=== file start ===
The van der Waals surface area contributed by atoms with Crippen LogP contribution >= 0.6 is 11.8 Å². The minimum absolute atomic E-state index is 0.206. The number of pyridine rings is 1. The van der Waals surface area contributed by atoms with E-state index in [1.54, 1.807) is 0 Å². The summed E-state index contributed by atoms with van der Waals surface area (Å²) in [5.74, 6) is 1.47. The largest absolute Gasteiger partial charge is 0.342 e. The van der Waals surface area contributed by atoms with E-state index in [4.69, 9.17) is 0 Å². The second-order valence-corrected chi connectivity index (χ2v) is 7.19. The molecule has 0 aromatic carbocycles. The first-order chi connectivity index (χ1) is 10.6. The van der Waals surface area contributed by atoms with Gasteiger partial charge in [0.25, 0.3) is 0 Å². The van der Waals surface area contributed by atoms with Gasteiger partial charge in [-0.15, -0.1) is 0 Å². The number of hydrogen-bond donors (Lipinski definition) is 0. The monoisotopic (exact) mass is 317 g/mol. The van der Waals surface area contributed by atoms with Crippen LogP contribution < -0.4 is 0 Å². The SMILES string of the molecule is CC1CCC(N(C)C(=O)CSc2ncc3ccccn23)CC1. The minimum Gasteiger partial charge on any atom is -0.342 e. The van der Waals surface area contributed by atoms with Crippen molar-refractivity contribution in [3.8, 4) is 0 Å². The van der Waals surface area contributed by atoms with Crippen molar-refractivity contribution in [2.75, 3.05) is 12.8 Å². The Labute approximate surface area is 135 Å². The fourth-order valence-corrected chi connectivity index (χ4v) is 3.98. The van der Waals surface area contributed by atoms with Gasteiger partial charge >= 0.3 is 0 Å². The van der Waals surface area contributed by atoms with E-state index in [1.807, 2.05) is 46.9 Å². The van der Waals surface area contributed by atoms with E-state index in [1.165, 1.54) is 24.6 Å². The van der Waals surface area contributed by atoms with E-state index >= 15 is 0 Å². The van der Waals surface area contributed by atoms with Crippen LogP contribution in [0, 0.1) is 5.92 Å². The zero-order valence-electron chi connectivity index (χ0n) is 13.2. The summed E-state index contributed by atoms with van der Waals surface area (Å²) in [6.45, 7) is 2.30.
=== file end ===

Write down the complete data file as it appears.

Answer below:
The van der Waals surface area contributed by atoms with Crippen LogP contribution >= 0.6 is 11.8 Å². The minimum absolute atomic E-state index is 0.206. The number of pyridine rings is 1. The van der Waals surface area contributed by atoms with E-state index in [1.54, 1.807) is 0 Å². The summed E-state index contributed by atoms with van der Waals surface area (Å²) in [5.74, 6) is 1.47. The largest absolute Gasteiger partial charge is 0.342 e. The van der Waals surface area contributed by atoms with E-state index in [4.69, 9.17) is 0 Å². The second-order valence-corrected chi connectivity index (χ2v) is 7.19. The molecule has 0 aromatic carbocycles. The first-order chi connectivity index (χ1) is 10.6. The van der Waals surface area contributed by atoms with Gasteiger partial charge in [0.25, 0.3) is 0 Å². The van der Waals surface area contributed by atoms with Gasteiger partial charge in [-0.15, -0.1) is 0 Å². The number of hydrogen-bond donors (Lipinski definition) is 0. The monoisotopic (exact) mass is 317 g/mol. The van der Waals surface area contributed by atoms with Crippen LogP contribution < -0.4 is 0 Å². The SMILES string of the molecule is CC1CCC(N(C)C(=O)CSc2ncc3ccccn23)CC1. The minimum Gasteiger partial charge on any atom is -0.342 e. The van der Waals surface area contributed by atoms with Crippen molar-refractivity contribution in [3.8, 4) is 0 Å². The van der Waals surface area contributed by atoms with Crippen molar-refractivity contribution in [2.75, 3.05) is 12.8 Å². The Labute approximate surface area is 135 Å². The fourth-order valence-corrected chi connectivity index (χ4v) is 3.98. The van der Waals surface area contributed by atoms with Gasteiger partial charge >= 0.3 is 0 Å². The van der Waals surface area contributed by atoms with E-state index in [1.807, 2.05) is 46.9 Å². The van der Waals surface area contributed by atoms with E-state index in [1.165, 1.54) is 24.6 Å². The van der Waals surface area contributed by atoms with E-state index >= 15 is 0 Å². The van der Waals surface area contributed by atoms with Crippen LogP contribution in [0, 0.1) is 5.92 Å². The zero-order valence-electron chi connectivity index (χ0n) is 13.2. The summed E-state index contributed by atoms with van der Waals surface area (Å²) in [6.45, 7) is 2.30.